What educator was closely associated with Monmouth College’s first five presidents, whose administrations spanned 96 years?
Hint: This faculty member was a student under President David Wallace, was hired to teach by President J.B. McMichael, was a college classmate of President Samuel R. Lyons, was a professor of President Thomas H. McMichael and, in retirement, was a friend and adviser to President James H. Grier.
Another hint: During a 50-year stint in Monmouth classrooms, this professor taught mathematics, astronomy, Latin, history, English and rhetoric; and was honored by the college with two honorary degrees, an endowed chair and the naming of a dormitory.
If the above biography does not immediately ring a bell, this name certainly will: Winbigler. Alice Winbigler—or “Lady Alice,” as she was popularly known—left a mark on the Monmouth College campus that still endures, some 72 years after her death.
Alice Winbigler was the youngest of seven children, born to Elias and Rachel Winbigler in Terre Haute, Ind., on March 1, 1857. When she was 2, the family moved to a farm north of Monmouth, where the staunchly Presbyterian clan took full advantage of the newly-chartered Monmouth College.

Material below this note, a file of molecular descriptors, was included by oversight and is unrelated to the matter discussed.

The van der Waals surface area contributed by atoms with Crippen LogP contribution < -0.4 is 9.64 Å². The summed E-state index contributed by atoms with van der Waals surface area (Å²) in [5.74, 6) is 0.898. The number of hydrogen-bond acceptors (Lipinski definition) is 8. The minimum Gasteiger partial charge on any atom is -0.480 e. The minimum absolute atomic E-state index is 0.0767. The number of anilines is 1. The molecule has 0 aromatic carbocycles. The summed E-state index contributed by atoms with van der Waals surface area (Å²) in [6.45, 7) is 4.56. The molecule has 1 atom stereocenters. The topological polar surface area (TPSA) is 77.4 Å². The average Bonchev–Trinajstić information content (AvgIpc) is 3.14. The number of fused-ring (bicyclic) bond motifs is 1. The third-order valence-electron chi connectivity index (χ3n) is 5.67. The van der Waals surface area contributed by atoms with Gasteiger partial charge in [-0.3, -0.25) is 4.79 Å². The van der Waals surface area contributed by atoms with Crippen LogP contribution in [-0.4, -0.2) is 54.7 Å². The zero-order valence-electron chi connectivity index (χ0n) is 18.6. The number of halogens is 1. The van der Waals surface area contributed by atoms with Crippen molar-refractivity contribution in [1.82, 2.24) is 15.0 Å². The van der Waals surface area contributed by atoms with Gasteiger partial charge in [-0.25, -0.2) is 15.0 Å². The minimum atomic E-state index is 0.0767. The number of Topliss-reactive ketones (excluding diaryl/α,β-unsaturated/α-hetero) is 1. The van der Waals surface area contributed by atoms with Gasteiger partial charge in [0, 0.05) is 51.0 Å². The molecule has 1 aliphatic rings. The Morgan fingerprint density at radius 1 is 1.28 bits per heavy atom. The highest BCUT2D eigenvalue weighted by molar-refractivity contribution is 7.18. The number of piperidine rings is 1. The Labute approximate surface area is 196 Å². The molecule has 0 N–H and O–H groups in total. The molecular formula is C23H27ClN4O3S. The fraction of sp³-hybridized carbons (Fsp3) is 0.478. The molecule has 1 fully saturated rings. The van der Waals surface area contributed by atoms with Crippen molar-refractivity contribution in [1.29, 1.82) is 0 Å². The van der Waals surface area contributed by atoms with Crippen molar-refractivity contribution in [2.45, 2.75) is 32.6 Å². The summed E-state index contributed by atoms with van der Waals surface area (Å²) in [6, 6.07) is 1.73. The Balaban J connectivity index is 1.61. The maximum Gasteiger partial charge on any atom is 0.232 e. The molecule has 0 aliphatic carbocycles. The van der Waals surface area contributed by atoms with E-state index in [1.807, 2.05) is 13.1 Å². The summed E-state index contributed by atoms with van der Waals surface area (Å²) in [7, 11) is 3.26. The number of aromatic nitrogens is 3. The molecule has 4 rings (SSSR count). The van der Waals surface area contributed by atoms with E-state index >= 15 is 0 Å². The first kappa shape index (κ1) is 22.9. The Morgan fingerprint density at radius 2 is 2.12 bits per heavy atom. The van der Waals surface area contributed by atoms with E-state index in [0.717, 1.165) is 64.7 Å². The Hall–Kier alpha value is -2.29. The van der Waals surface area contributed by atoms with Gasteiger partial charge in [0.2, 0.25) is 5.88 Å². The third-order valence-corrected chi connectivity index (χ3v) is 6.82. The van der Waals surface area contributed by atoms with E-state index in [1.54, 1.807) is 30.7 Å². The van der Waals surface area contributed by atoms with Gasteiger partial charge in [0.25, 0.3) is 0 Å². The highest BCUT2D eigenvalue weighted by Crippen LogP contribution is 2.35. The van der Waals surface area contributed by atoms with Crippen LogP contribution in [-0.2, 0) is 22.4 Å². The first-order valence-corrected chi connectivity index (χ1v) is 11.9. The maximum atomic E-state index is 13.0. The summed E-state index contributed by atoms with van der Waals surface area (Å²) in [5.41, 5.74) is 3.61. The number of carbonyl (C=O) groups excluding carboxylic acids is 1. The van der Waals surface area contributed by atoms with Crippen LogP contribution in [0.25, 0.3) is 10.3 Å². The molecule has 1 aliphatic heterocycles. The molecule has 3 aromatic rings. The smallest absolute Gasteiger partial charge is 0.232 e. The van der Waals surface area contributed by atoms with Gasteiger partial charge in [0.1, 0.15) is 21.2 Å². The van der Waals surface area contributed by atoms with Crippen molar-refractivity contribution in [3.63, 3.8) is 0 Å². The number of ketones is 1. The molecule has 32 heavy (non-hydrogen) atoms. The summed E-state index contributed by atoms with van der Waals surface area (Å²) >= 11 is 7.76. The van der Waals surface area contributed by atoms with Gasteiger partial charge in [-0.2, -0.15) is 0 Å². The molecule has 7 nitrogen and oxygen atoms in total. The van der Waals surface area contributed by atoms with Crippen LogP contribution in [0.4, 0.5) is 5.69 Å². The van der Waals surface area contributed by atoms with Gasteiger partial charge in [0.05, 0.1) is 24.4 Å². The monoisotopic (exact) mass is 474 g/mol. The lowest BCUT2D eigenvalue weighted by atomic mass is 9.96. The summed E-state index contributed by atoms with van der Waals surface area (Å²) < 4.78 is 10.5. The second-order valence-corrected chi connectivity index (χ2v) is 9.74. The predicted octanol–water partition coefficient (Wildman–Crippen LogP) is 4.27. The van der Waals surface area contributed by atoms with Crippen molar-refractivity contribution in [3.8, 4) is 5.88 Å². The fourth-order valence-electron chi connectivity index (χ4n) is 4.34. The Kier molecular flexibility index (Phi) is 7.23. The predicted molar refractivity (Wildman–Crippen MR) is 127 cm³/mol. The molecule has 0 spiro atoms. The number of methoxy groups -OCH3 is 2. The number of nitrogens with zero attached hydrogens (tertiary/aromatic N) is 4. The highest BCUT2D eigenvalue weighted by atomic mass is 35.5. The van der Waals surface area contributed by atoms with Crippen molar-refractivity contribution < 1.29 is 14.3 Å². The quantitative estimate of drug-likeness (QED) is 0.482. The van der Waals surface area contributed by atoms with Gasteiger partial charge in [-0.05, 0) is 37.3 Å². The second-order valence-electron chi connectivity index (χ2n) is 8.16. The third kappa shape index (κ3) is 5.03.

Her brother John enrolled as a Junior Preparatory student in 1859, followed by her sisters Julia in 1864 and Anna in 1869, and her brother Willard in 1871. When Alice was only 7, her father died and the family moved to Monmouth. They built a comfortable house on East Second Ave., which would become Alice’s home for the rest of her life.
By the time Alice entered Monmouth College in 1873, Alice’s mother had died; and she was living with her sister Julia (an elementary school teacher) in the family home. John was a decorated Civil War veteran, farming north of Monmouth, Anna had left school to marry, and Willard was preparing to enter medical school. Left essentially to fend for herself, Alice developed a spirit of independence that would become a distinguishing character trait throughout her long career.
Besides being self-reliant, Alice was intensely curious—particularly in the sciences and math—and became a star pupil of mathematics professor Thomas Rogers. Not long after her graduation, she was asked to return to her alma mater and teach under Rogers; eventually, he selected her to be his replacement on the faculty. (She would later follow suit by hand-picking her own replacement, Professor Hugh Beveridge ’23.)
Despite the fact that the only graduate work she ever did consisted of two summers at the University of Chicago, she was promoted to professor of mathematics and astronomy in 1895 and in 1902 was named head of the Mathematics Department, a post she held until her retirement in 1929. Throughout her 50 years of teaching, she never once took a sabbatical or leave of absence. Her summers, though, were often filled with activity.
Such was the case in 1924, when she was awarded a trip to Europe, Egypt and the Holy Land by two of her former student, Mr. and Mrs. Dan Everett Waid (by then Mr. Waid was a successful architect based in New York City). Just prior to embarking, she had been presented with an honorary degree by Monmouth College in recognition of her estimable teaching skills.